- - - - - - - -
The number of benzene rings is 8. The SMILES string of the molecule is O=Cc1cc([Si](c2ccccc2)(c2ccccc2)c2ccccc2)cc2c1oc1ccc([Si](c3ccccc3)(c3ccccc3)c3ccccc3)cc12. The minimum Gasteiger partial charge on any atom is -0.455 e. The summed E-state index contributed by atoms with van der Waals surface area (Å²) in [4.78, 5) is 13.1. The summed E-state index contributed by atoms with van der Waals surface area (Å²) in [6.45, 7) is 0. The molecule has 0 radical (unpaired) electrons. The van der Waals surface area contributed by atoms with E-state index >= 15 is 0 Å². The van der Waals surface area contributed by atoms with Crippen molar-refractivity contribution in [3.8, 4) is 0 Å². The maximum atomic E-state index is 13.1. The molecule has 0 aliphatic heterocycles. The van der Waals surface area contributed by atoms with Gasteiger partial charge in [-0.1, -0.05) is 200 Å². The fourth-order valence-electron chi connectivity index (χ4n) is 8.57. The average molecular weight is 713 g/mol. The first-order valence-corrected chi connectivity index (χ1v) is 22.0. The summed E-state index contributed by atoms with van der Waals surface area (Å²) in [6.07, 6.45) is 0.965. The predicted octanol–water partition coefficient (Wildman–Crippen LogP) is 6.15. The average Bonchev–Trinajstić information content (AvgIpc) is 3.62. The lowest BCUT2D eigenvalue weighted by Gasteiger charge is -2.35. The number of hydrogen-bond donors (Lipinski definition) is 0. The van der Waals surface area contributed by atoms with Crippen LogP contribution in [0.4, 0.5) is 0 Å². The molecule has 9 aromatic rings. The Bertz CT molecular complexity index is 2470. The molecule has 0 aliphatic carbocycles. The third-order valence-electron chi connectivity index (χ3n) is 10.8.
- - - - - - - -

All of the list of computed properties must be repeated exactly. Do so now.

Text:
The number of benzene rings is 8. The SMILES string of the molecule is O=Cc1cc([Si](c2ccccc2)(c2ccccc2)c2ccccc2)cc2c1oc1ccc([Si](c3ccccc3)(c3ccccc3)c3ccccc3)cc12. The minimum Gasteiger partial charge on any atom is -0.455 e. The summed E-state index contributed by atoms with van der Waals surface area (Å²) in [4.78, 5) is 13.1. The summed E-state index contributed by atoms with van der Waals surface area (Å²) in [6.45, 7) is 0. The molecule has 0 radical (unpaired) electrons. The van der Waals surface area contributed by atoms with E-state index >= 15 is 0 Å². The van der Waals surface area contributed by atoms with Crippen molar-refractivity contribution in [3.8, 4) is 0 Å². The maximum atomic E-state index is 13.1. The molecule has 0 aliphatic heterocycles. The van der Waals surface area contributed by atoms with Gasteiger partial charge in [-0.1, -0.05) is 200 Å². The fourth-order valence-electron chi connectivity index (χ4n) is 8.57. The average molecular weight is 713 g/mol. The first-order valence-corrected chi connectivity index (χ1v) is 22.0. The summed E-state index contributed by atoms with van der Waals surface area (Å²) in [6.07, 6.45) is 0.965. The predicted octanol–water partition coefficient (Wildman–Crippen LogP) is 6.15. The average Bonchev–Trinajstić information content (AvgIpc) is 3.62. The lowest BCUT2D eigenvalue weighted by Gasteiger charge is -2.35. The number of hydrogen-bond donors (Lipinski definition) is 0. The van der Waals surface area contributed by atoms with Crippen LogP contribution in [0.4, 0.5) is 0 Å². The molecule has 9 aromatic rings. The Bertz CT molecular complexity index is 2470. The molecule has 0 aliphatic carbocycles. The third-order valence-electron chi connectivity index (χ3n) is 10.8.